Sustaining creativity over decades isn’t always about who you are. Sometimes the operative question is How? ‘Or’ What: How much of yourself should surround your work? How do you reconcile a unique point of view with the utilitarian demands of the dancefloor? How to change while remaining yourself? Over two decades and six albums, Shinichi Atobe has developed an adventurous, uncompromising and deeply enjoyable body of work that offers a clear answer to the first question: very little.
A handful of photos identify his physical form. His origin story is short and sweet: he managed to release a 12″ single, 2001 Ship’s range on Chain Reaction, itself among the most mysterious and respected techno labels, then fell silent until another cult label, Demdike Stare’s DDS, suddenly revived its career with a series of albums sold out – or are they compilations? No one can tell. He is said to live in Saitama, north of Tokyo. If he is otherwise present in the world, there are few traces.
Atobe’s early work floated industrial loops through seas of melodies, with rhythms like iron anchors attached to vast rubber bands. It was strange; it was embarrassing; it sounded like no one else fit right into the mix yet. Eventually, it got even more singular: Tracks like 2014’s ‘Butterfly Effect 2’, 2018’s ‘Heat 2’, or 2020’s ‘Ocean 1’ are off-the-grid efforts that whisper into your headphones but pound on the floor, in perfect and amazing balance.
Like his previous releases, The love of plastic comes by surprise. It is the maximum form. Like the rest of his resume, his tracks are serially titled but sequenced out of order. They can last two minutes or almost 10, and these durations seem both arbitrary and indisputable. The love of plastic embodies his point of view: the phrasing must be soft but not sappy; the beats should be slippery, not sloppy. The difference here is what else he allows himself to do, which is to warm up. No burn, as parts of 2018 Heat done, or get mushy like a moment or two of 2017 From the heart, it’s a start, a work of art. Of Atobe’s franchise of titles, one could be forgiven for expecting The love of plastic be arched or brittle. Instead, it’s her most accessible and bountiful collection to date. “Plastic” as in “malleable”, not “artificial”.
The brief “Intro” is all bubbles, something that rises to the surface – and what comes is “Love of Plastic 1”, so bright and bouncy that it shimmers like a bauble before revealing itself as a jewel of the crown in Atobe’s catalog. What the world needs now is more good old gay house music, and while I didn’t expect Atobe to suddenly become Frankie Knuckles, the look suits him.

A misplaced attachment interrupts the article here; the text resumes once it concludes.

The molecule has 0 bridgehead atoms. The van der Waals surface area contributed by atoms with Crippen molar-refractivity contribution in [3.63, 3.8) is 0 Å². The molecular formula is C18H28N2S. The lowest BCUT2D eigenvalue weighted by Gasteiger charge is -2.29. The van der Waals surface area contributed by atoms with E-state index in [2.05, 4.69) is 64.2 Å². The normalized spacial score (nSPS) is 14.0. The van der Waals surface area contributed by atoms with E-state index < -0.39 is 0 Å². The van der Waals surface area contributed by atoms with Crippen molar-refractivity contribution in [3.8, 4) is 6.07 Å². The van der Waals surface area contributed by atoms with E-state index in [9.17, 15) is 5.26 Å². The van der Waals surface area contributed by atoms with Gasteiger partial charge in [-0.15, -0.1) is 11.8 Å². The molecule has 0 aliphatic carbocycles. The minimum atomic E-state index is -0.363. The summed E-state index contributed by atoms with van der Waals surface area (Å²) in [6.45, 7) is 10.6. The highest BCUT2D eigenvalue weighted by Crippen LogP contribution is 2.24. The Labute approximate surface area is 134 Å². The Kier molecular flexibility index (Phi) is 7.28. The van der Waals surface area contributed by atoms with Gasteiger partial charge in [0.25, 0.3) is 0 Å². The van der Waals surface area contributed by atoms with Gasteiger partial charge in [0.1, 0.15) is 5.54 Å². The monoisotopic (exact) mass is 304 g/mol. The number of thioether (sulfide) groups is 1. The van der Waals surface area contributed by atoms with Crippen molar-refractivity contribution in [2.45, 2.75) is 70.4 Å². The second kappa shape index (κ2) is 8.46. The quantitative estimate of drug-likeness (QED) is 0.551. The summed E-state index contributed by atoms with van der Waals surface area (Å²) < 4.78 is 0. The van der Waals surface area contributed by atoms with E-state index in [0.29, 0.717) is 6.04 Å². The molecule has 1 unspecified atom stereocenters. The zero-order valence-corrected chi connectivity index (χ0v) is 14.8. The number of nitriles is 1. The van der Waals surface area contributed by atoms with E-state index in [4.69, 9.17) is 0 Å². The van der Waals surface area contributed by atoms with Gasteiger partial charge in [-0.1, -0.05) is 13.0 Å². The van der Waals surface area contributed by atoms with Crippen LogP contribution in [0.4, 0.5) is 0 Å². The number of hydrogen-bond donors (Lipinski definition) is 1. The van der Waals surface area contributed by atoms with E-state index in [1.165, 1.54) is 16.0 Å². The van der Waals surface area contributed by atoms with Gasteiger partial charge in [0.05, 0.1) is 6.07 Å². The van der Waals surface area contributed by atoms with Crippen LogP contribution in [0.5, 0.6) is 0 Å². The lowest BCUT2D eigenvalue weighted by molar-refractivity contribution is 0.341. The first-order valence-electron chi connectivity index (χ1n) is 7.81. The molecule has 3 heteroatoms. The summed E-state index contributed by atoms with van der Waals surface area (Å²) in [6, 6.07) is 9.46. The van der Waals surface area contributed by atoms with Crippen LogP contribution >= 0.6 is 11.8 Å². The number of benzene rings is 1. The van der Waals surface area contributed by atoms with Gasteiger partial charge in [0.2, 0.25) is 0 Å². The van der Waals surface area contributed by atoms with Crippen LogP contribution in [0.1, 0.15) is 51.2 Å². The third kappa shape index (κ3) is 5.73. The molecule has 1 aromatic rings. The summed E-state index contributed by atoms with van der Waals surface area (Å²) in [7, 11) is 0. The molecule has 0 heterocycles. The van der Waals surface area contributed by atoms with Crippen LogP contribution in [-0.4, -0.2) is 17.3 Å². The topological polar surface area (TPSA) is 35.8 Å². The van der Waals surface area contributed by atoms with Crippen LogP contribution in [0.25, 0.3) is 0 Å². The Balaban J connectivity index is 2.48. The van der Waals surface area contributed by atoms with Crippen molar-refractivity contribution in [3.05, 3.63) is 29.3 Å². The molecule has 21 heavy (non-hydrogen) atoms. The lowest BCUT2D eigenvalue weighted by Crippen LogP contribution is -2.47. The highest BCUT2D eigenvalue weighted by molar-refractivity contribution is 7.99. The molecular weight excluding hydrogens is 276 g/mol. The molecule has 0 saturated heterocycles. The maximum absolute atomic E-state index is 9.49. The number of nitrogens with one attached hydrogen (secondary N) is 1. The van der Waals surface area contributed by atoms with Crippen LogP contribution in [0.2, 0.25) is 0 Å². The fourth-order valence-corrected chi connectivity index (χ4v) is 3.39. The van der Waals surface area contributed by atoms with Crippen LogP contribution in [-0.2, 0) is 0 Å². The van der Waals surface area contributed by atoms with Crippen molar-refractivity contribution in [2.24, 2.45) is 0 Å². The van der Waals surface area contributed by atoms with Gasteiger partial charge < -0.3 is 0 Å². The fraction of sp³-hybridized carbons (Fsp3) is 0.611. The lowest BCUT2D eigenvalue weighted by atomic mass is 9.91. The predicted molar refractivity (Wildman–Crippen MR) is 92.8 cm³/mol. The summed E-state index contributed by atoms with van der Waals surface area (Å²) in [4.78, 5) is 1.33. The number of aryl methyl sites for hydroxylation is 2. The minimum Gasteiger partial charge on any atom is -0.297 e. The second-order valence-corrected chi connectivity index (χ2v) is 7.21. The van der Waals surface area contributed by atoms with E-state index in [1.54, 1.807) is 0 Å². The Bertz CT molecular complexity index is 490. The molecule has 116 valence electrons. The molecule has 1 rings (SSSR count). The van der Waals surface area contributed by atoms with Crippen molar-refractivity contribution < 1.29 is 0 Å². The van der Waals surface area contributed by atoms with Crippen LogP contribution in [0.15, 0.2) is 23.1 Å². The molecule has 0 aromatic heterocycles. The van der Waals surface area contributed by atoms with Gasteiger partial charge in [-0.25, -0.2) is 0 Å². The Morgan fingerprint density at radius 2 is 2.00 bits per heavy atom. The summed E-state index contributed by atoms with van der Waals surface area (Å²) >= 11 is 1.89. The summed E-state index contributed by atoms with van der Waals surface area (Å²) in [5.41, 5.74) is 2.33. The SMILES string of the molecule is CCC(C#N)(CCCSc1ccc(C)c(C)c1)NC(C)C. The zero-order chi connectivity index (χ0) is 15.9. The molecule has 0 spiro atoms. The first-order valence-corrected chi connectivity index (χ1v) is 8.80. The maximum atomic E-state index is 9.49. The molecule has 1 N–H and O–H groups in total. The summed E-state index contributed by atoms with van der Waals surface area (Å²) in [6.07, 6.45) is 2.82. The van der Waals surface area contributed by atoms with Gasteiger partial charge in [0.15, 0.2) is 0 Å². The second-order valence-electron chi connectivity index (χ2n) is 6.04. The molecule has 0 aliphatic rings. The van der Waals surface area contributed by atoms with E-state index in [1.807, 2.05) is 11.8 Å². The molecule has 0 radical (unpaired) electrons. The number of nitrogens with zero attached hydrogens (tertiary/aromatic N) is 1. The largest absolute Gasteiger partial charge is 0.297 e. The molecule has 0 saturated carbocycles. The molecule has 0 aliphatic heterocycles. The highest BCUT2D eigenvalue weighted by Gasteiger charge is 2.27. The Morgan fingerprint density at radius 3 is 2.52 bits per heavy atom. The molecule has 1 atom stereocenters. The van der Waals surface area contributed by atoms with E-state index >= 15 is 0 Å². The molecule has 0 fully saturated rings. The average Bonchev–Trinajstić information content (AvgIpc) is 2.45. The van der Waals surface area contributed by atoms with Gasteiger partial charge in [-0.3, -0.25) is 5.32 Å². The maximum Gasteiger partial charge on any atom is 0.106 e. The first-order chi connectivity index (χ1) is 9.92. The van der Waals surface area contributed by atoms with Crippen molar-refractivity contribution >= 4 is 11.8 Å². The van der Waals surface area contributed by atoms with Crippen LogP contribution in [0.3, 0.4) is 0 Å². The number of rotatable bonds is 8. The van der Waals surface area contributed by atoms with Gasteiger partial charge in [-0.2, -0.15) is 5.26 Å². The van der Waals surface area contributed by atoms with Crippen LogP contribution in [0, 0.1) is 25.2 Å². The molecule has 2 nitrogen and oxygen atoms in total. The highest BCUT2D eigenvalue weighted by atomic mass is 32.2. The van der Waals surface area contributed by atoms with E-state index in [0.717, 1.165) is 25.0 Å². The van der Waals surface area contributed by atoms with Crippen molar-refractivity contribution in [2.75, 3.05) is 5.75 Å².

To like is not just poppers, pianos and synth pads. “Love of Plastic 8” leaves welts, with an acid bass line that itches and etches lines between your ears that never quite form paths. It’s a devilishly good bad trip, so delirious that when the bass drum suddenly topples over on itself, it sounds like a burst of laughter. “Beyond the Pale” is coated in such high-viscosity shine that her home looks more like an apartment in a high-end magazine, desirable and out of reach. Its low end is just as enviable.
Two titles look back on the 2020s Yes. “Ocean 2” is neither the analog expanse of “Ocean 7” from this album nor the crowd-pleasing deep house of “Ocean”; instead, it’s the kind of shimmering, dank Hall of Mirrors that DJ Sprinkles might reside deep within. And the seductive “Loop 6” is less a reincarnation of Yes“Loop 1” than an interpretation of the kind of bulbous, weird fantasy that Olof Dreijer created in The Knife’s later work and, in particular, in his recordings as Oni Ayhun. Yet their form and scope are unique to Atobe.
The highlights are the “Love of Plastic” bits, though, and they’re just delicious, even Weee-Lite-ful. “Love of Plastic 5” chokes and shakes with joy, while curtains of perfumed synth pads sparkle and percussions click and tinkle. At one point a helping hand comes in just a beat or two behind and spends the next few minutes trying to fit in, and maybe that’s how shitty the world seems right now, but the effort is heroic. With its fabulous staccato strings and tantalizing vocal sample, “Love of Plastic 6” is almost diva house, the way Burial can almost be a British garage, but there’s a herd of glitchy noise to the side and a situation of rattling like a handbag spreading all over the floor. Closer “Severina” ups the ante, its dub tunneling techno gradually expanding into a breathtaking vastness of detuned bells, a kind of trumpet, spiraling chimes and whirring streamers of noise. Atobe strikes a pose and shows his poise, perfecting the gestures he’s honed over the years. What happens next is an open question.
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